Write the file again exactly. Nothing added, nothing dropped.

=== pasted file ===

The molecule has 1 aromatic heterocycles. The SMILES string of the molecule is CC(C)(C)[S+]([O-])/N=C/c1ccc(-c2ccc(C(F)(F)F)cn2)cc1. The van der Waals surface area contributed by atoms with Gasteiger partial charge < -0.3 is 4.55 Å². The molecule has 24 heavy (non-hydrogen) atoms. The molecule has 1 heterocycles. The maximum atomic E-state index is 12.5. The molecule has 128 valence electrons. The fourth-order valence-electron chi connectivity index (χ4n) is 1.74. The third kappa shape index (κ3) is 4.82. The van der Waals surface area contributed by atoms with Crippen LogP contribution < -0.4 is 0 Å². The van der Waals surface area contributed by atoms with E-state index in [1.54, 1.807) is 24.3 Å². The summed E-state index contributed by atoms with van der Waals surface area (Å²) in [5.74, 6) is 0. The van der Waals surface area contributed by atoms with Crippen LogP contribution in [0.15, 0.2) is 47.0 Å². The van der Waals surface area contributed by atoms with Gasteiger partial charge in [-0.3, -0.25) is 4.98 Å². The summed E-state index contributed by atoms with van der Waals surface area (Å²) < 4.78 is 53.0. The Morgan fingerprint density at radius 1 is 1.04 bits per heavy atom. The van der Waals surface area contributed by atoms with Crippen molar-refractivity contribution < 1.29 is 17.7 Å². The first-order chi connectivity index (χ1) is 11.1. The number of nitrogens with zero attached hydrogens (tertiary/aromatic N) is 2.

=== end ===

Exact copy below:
The molecule has 1 aromatic heterocycles. The SMILES string of the molecule is CC(C)(C)[S+]([O-])/N=C/c1ccc(-c2ccc(C(F)(F)F)cn2)cc1. The van der Waals surface area contributed by atoms with Gasteiger partial charge < -0.3 is 4.55 Å². The molecule has 24 heavy (non-hydrogen) atoms. The molecule has 1 heterocycles. The maximum atomic E-state index is 12.5. The molecule has 128 valence electrons. The fourth-order valence-electron chi connectivity index (χ4n) is 1.74. The third kappa shape index (κ3) is 4.82. The van der Waals surface area contributed by atoms with Crippen LogP contribution < -0.4 is 0 Å². The van der Waals surface area contributed by atoms with E-state index in [1.54, 1.807) is 24.3 Å². The summed E-state index contributed by atoms with van der Waals surface area (Å²) in [5.74, 6) is 0. The van der Waals surface area contributed by atoms with Crippen LogP contribution in [0.15, 0.2) is 47.0 Å². The van der Waals surface area contributed by atoms with Gasteiger partial charge in [-0.3, -0.25) is 4.98 Å². The summed E-state index contributed by atoms with van der Waals surface area (Å²) < 4.78 is 53.0. The Morgan fingerprint density at radius 1 is 1.04 bits per heavy atom. The van der Waals surface area contributed by atoms with Crippen molar-refractivity contribution < 1.29 is 17.7 Å². The first-order chi connectivity index (χ1) is 11.1. The number of nitrogens with zero attached hydrogens (tertiary/aromatic N) is 2.